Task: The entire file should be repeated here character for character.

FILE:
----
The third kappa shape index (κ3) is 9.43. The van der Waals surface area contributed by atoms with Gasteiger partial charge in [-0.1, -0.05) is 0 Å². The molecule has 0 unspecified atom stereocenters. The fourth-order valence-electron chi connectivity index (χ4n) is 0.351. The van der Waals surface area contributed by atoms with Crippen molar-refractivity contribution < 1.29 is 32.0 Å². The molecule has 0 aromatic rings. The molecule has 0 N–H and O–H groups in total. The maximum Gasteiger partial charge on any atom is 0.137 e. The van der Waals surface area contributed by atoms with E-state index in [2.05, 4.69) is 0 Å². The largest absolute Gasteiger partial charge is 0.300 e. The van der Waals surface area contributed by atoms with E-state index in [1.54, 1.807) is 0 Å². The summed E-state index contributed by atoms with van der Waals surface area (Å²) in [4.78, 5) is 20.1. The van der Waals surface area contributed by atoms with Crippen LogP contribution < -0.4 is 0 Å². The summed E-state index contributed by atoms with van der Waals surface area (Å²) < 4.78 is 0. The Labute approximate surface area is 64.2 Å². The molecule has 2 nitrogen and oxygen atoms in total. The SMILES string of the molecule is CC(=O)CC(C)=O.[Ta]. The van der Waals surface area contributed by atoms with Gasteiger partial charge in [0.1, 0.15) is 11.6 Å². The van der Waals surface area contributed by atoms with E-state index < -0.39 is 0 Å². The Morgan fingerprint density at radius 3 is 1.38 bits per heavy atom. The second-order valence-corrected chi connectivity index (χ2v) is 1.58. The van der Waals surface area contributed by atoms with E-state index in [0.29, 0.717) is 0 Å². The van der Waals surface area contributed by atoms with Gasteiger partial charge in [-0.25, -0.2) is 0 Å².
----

The third kappa shape index (κ3) is 9.43. The van der Waals surface area contributed by atoms with Gasteiger partial charge in [-0.1, -0.05) is 0 Å². The molecule has 0 unspecified atom stereocenters. The fourth-order valence-electron chi connectivity index (χ4n) is 0.351. The van der Waals surface area contributed by atoms with Crippen molar-refractivity contribution < 1.29 is 32.0 Å². The molecule has 0 aromatic rings. The molecule has 0 N–H and O–H groups in total. The maximum Gasteiger partial charge on any atom is 0.137 e. The van der Waals surface area contributed by atoms with E-state index in [2.05, 4.69) is 0 Å². The largest absolute Gasteiger partial charge is 0.300 e. The van der Waals surface area contributed by atoms with E-state index in [1.54, 1.807) is 0 Å². The summed E-state index contributed by atoms with van der Waals surface area (Å²) in [4.78, 5) is 20.1. The van der Waals surface area contributed by atoms with Crippen LogP contribution < -0.4 is 0 Å². The summed E-state index contributed by atoms with van der Waals surface area (Å²) < 4.78 is 0. The Labute approximate surface area is 64.2 Å². The molecule has 2 nitrogen and oxygen atoms in total. The SMILES string of the molecule is CC(=O)CC(C)=O.[Ta]. The van der Waals surface area contributed by atoms with Gasteiger partial charge in [0.1, 0.15) is 11.6 Å². The van der Waals surface area contributed by atoms with E-state index < -0.39 is 0 Å². The Morgan fingerprint density at radius 3 is 1.38 bits per heavy atom. The second-order valence-corrected chi connectivity index (χ2v) is 1.58. The van der Waals surface area contributed by atoms with E-state index in [0.29, 0.717) is 0 Å². The van der Waals surface area contributed by atoms with Gasteiger partial charge in [-0.25, -0.2) is 0 Å².